How can I lower my blood pressure if I have diabetes?


First of all, diet and exercise, play an important role in blood pressure management. Eat healthy and take a walk. If you have a dog, take him/her on longer walks: it will benefit both of you. If not, see if you can find a walking partner.

If you are prescribed blood pressure medication, please take as prescribed.

Learn how to reduce stress in your life: yoga, meditation, listening to music, are just some ways this will help you.

To lower your blood pressure if you have diabetes, you should:

- Eat more vegetables and fruits! Eating more vegetables and fruits, along with low-fat dairy foods, whole grains, fish, poultry, and nuts, helps lower blood pressure.

- Reduce the amount of sodium (salt) you eat. Check food labels for sodium content. Most people should limit their sodium intake to 2,400 mg each day.

- Lose weight by eating less and being more active than you are now. Walking briskly for 20 minutes burns about 100 calories.

- Watch your alcohol consumption. Drinking more than 1 to 2 drinks per day is not helpful and may actually raise your blood pressure. Moderate amounts of alcohol reduce your risk of heart disease, perhaps by raising HDL (good) cholesterol levels. One drink is equal to 12 ounces of beer, 5 ounces of wine, or a shot (1 and 1/2 ounces) of distilled spirits.

- Quit smoking.

- Take your blood pressure pills as prescribed.

Continue Learning about Diabetes


Diabetes mellitus (MEL-ih-tus), often referred to as diabetes, is characterized by high blood glucose (sugar) levels that result from the body’s inability to produce enough insulin and/or effectively utilize the insulin. Diabetes ...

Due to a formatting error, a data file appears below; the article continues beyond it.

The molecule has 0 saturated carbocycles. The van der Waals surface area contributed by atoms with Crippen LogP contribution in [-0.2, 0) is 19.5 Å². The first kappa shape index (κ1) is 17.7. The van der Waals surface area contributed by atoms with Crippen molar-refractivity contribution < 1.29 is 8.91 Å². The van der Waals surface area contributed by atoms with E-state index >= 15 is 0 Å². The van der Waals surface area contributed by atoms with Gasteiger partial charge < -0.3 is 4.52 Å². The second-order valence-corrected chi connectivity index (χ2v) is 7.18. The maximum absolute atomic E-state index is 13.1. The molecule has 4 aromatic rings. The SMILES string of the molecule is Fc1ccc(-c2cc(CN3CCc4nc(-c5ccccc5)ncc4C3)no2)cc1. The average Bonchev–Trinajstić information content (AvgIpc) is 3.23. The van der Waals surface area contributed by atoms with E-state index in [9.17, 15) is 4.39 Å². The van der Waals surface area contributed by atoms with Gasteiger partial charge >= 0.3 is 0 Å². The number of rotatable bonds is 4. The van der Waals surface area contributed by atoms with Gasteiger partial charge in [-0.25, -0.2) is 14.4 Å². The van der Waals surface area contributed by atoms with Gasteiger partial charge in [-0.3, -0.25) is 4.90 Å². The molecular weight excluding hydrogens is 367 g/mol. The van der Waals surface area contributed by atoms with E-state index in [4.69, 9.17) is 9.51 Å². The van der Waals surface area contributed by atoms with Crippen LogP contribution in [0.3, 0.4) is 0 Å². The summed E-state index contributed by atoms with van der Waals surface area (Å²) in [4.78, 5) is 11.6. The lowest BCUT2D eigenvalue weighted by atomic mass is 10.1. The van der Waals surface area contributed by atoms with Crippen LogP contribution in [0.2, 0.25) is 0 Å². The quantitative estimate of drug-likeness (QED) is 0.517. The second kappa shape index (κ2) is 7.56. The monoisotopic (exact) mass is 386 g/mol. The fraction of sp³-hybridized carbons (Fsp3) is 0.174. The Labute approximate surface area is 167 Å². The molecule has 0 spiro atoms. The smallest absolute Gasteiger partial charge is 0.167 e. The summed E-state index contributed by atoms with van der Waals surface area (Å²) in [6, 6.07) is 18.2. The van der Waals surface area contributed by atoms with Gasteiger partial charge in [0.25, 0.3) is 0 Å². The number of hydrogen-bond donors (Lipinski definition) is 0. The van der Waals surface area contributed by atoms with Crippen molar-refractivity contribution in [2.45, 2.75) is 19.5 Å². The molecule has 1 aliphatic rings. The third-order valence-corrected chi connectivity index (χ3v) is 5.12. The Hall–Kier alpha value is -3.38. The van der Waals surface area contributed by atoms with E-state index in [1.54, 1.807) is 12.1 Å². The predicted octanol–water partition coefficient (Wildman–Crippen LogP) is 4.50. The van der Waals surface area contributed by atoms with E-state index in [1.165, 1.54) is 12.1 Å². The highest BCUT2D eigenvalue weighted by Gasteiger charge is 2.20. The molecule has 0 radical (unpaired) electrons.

is a serious, life-long condition and the sixth leading cause of death in the United States. Diabetes is a disorder of metabolism (the body's way of digesting food and converting it into energy). There are three forms of diabetes. Type 1 diabetes is an autoimmune disease that accounts for five- to 10-percent of all diagnosed cases of diabetes. Type 2 diabetes may account for 90- to 95-percent of all diagnosed cases. The third type of diabetes occurs in pregnancy and is referred to as gestational diabetes. Left untreated, gestational diabetes can cause health issues for pregnant women and their babies. People with diabetes can take preventive steps to control this disease and decrease the risk of further complications.

Important: This content reflects information from various individuals and organizations and may offer alternative or opposing points of view. It should not be used for medical advice, diagnosis or treatment. As always, you should consult with your healthcare provider about your specific health needs.